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Lowe's pulling ads from Muslim show sparks protest

By Jeff Karoub
Associated Press / December 17, 2011
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ALLEN PARK, Mich.—Protesters descended on a Lowe's store in one of the country's largest Arab-American communities on Saturday, calling for a boycott after the home improvement chain pulled its ads from a reality television show about five Muslim families living in Michigan.

About 100 people gathered outside the store in Allen Park, a Detroit suburb adjacent to the city where "All-American Muslim" is filmed. Lowe's said this week that the TLC show had become a "lightning rod" for complaints, following an email campaign by a conservative Christian group.

Protesters including Christian clergy and lawmakers called for unity and held signs that read "Boycott Bigotry" and chanted "God Bless America, shame on Lowe's" during the rally, which was organized by a coalition of Christian, Muslim and civil rights groups.

Rep. Rashida Tlaib, a Detroit Democrat and the first Muslim woman elected to the Michigan Legislature, said it was "disgusting" for Lowe's to stop supporting a show that reflects America -- the conservatives, liberals and even "the Kim Kardashians" in the Muslim community, she said.

"We're asking the company to change their mind," said protester Ray Holman, a legislative liaison for a United Auto Workers local. He said he was dismayed that the retailer "pulled sponsorship of a positive program."

A local rabbi extended his support to clergy at the protest and local Arab Americans, saying he and other Jews would have been at the protest had it not fallen during the Jewish Sabbath.

"I hope that they would likewise stand up and demonstrate should something outrageous like this take place against another religion," Rabbi Jason Miller said in a statement.

Lowe's spokeswoman Karen Cobb said Saturday that the company respected the protestors' opinion.

"We appreciate and respect everyone's right to express their opinion peacefully," she said.

The show premiered last month and chronicles the lives of families living in and around Dearborn, a suburb of Detroit at the heart of one of the largest Arab-American populations outside the Middle East.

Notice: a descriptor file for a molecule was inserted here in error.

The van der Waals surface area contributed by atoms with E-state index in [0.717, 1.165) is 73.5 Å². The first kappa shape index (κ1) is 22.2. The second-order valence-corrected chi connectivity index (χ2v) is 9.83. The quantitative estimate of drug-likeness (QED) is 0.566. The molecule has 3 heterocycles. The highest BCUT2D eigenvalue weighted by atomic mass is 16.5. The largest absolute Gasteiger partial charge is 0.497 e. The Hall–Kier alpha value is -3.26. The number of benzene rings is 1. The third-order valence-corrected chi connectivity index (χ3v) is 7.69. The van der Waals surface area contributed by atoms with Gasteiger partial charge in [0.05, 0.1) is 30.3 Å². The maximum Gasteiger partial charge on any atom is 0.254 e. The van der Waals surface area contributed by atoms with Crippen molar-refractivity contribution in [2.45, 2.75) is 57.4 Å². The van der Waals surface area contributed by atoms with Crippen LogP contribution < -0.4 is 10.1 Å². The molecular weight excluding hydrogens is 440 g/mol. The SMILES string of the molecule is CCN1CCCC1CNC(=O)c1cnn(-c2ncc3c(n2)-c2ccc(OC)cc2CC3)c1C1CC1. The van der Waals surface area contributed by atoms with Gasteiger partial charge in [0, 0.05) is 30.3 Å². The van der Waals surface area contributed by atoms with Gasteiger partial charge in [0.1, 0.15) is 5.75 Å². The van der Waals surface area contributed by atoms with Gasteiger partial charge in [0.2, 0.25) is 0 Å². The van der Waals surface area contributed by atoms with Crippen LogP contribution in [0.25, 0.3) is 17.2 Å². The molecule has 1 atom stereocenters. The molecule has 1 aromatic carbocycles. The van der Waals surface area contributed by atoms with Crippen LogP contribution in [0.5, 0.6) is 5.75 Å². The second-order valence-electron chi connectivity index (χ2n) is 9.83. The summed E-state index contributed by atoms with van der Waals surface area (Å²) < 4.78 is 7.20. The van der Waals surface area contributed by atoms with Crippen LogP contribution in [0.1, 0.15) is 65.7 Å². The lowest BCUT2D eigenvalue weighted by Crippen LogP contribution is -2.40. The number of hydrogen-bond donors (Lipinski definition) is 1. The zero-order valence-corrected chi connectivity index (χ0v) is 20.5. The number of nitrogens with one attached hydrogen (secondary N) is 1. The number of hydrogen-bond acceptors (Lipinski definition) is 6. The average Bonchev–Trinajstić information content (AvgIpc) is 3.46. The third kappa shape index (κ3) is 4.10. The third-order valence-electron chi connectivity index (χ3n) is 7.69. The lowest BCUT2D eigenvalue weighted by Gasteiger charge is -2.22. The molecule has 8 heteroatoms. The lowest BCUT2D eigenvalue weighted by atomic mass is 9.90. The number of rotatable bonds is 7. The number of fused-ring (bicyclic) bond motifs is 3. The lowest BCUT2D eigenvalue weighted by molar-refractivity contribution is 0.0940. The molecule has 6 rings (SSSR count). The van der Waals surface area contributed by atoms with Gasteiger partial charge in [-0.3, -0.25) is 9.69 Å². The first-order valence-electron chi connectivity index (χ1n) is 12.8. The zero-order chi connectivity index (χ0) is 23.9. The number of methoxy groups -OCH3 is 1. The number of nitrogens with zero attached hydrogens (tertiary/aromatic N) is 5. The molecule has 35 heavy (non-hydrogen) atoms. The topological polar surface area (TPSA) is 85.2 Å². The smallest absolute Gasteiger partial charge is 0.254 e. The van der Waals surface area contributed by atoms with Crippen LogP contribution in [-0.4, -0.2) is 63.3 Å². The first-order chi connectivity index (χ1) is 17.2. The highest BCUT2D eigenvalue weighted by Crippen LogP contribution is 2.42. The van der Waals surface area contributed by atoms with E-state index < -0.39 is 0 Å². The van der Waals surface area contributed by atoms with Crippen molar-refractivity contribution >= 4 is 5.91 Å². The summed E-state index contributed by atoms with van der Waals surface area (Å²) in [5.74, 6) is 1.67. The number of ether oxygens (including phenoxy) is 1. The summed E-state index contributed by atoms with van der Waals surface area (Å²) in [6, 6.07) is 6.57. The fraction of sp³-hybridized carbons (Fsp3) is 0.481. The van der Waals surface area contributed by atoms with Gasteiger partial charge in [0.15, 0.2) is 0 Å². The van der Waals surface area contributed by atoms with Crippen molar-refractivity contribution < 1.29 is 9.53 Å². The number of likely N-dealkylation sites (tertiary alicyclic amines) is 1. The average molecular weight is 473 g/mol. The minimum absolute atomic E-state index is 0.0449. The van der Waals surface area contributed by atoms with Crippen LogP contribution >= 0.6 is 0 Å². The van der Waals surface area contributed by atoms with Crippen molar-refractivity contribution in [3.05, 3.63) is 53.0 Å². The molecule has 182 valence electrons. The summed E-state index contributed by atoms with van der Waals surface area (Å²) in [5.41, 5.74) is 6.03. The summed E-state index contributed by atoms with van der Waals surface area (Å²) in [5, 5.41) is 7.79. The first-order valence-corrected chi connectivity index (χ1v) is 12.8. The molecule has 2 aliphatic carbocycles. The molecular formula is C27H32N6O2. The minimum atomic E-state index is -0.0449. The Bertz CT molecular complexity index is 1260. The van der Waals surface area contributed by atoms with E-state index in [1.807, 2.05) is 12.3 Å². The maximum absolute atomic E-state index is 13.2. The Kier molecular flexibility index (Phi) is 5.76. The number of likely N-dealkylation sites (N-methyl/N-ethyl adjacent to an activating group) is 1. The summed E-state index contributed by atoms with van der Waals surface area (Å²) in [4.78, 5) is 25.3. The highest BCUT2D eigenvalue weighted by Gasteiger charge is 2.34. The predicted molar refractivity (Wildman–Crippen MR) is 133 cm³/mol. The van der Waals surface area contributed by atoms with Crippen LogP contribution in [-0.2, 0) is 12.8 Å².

Dearborn is home to the Islamic Center of America, one of the largest mosques in North America. Overall, the Detroit area has about 150,000 Muslims of many different ethnicities and is served by about 40 mosques.

It airs Sundays and ends its first season Jan. 8.

The Florida Family Association has said more than 60 companies it emailed, from Amazon to McDonalds, pulled their ads from the show, but Lowe's is the only major company so far to confirm that it had done so. The group accused the show of being "propaganda that riskily hides the Islamic agenda's clear and present danger to American liberties and traditional values."

The travel planning site Kayak.com also pulled its ads, though its marketing chief said the decision was made because the company was dissatisfied by the show's quality and TLC wasn't upfront with advertisers about how the show would be presented.

Saturday's rally was met by about 20 counter-protesters including John White, who lives in nearby Livonia and called those protesting against Lowe's "terribly misdirected." He acknowledged that he hadn't watched the show, saying he'd seen previews and read about it, but believed the company made a decision based on business, not bigotry.

"Americans are not suspicious ... of baseball-playing, apple-pie eating Muslims," he said. "It's the ones you see on the news."

The manager of the Lowe's store, Doug Casey, said the company wasn't influenced by any outside group or ideology. He said those who criticized Lowe's have a right to their opinion, but that "it's not the opinion of most of the customers I spoke to in the store today."

"I'm deeply sorry if it's caused any divide in our community," he said. "It was never our intention to offend or alienate anyone."

The hubbub didn't keep people from shopping at the store. Keith Rissman, who was buying finishing boards for windows he's installing in his mother's garage, said he supported the company.

"It's a decision they're allowed to make," the 57-year-old said. "If (people) don't want to shop here, they don't have to."

Karen Lundquist, 65, came to the store with her son even though she didn't support Lowe's decision. "It just seems like they yielded to a Christian hate group," she said.

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